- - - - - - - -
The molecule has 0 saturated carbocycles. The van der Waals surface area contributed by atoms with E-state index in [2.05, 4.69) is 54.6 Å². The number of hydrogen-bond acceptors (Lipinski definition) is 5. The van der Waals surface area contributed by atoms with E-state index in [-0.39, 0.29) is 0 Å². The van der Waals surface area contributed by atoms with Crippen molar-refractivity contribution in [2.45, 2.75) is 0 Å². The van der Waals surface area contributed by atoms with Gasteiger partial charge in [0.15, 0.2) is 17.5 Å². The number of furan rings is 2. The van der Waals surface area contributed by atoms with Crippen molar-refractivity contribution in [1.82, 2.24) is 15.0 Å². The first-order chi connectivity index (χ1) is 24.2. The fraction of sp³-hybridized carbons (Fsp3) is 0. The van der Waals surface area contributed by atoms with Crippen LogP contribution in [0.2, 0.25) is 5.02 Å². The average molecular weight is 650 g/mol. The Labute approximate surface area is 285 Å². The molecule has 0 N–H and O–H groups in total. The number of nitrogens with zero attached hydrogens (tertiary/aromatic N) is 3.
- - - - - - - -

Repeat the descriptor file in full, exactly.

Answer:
The molecule has 0 saturated carbocycles. The van der Waals surface area contributed by atoms with E-state index in [2.05, 4.69) is 54.6 Å². The number of hydrogen-bond acceptors (Lipinski definition) is 5. The van der Waals surface area contributed by atoms with E-state index in [-0.39, 0.29) is 0 Å². The van der Waals surface area contributed by atoms with Crippen molar-refractivity contribution in [2.45, 2.75) is 0 Å². The van der Waals surface area contributed by atoms with Gasteiger partial charge in [0.15, 0.2) is 17.5 Å². The number of furan rings is 2. The van der Waals surface area contributed by atoms with Crippen molar-refractivity contribution in [1.82, 2.24) is 15.0 Å². The first-order chi connectivity index (χ1) is 24.2. The fraction of sp³-hybridized carbons (Fsp3) is 0. The van der Waals surface area contributed by atoms with Crippen LogP contribution in [0.2, 0.25) is 5.02 Å². The average molecular weight is 650 g/mol. The Labute approximate surface area is 285 Å². The molecule has 0 N–H and O–H groups in total. The number of nitrogens with zero attached hydrogens (tertiary/aromatic N) is 3.